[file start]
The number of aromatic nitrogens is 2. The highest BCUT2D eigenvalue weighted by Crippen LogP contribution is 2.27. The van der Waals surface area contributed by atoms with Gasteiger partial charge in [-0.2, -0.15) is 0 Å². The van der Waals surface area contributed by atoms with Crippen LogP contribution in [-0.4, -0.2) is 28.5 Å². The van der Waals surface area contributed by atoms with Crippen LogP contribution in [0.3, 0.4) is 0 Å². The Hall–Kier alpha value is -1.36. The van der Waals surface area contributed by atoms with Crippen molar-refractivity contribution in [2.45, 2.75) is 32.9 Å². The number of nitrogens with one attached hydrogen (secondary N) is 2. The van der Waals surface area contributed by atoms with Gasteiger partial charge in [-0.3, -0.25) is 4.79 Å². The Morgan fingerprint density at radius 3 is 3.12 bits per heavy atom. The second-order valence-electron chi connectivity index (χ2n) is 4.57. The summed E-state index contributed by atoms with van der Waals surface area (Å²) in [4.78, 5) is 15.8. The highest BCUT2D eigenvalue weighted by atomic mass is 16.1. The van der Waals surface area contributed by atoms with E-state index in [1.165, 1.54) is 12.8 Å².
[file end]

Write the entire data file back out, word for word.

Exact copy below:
The number of aromatic nitrogens is 2. The highest BCUT2D eigenvalue weighted by Crippen LogP contribution is 2.27. The van der Waals surface area contributed by atoms with Gasteiger partial charge in [-0.2, -0.15) is 0 Å². The van der Waals surface area contributed by atoms with Crippen LogP contribution in [-0.4, -0.2) is 28.5 Å². The van der Waals surface area contributed by atoms with Crippen LogP contribution in [0.3, 0.4) is 0 Å². The Hall–Kier alpha value is -1.36. The van der Waals surface area contributed by atoms with Crippen molar-refractivity contribution in [2.45, 2.75) is 32.9 Å². The number of nitrogens with one attached hydrogen (secondary N) is 2. The van der Waals surface area contributed by atoms with Gasteiger partial charge in [-0.3, -0.25) is 4.79 Å². The Morgan fingerprint density at radius 3 is 3.12 bits per heavy atom. The second-order valence-electron chi connectivity index (χ2n) is 4.57. The summed E-state index contributed by atoms with van der Waals surface area (Å²) in [4.78, 5) is 15.8. The highest BCUT2D eigenvalue weighted by atomic mass is 16.1. The van der Waals surface area contributed by atoms with E-state index in [1.165, 1.54) is 12.8 Å².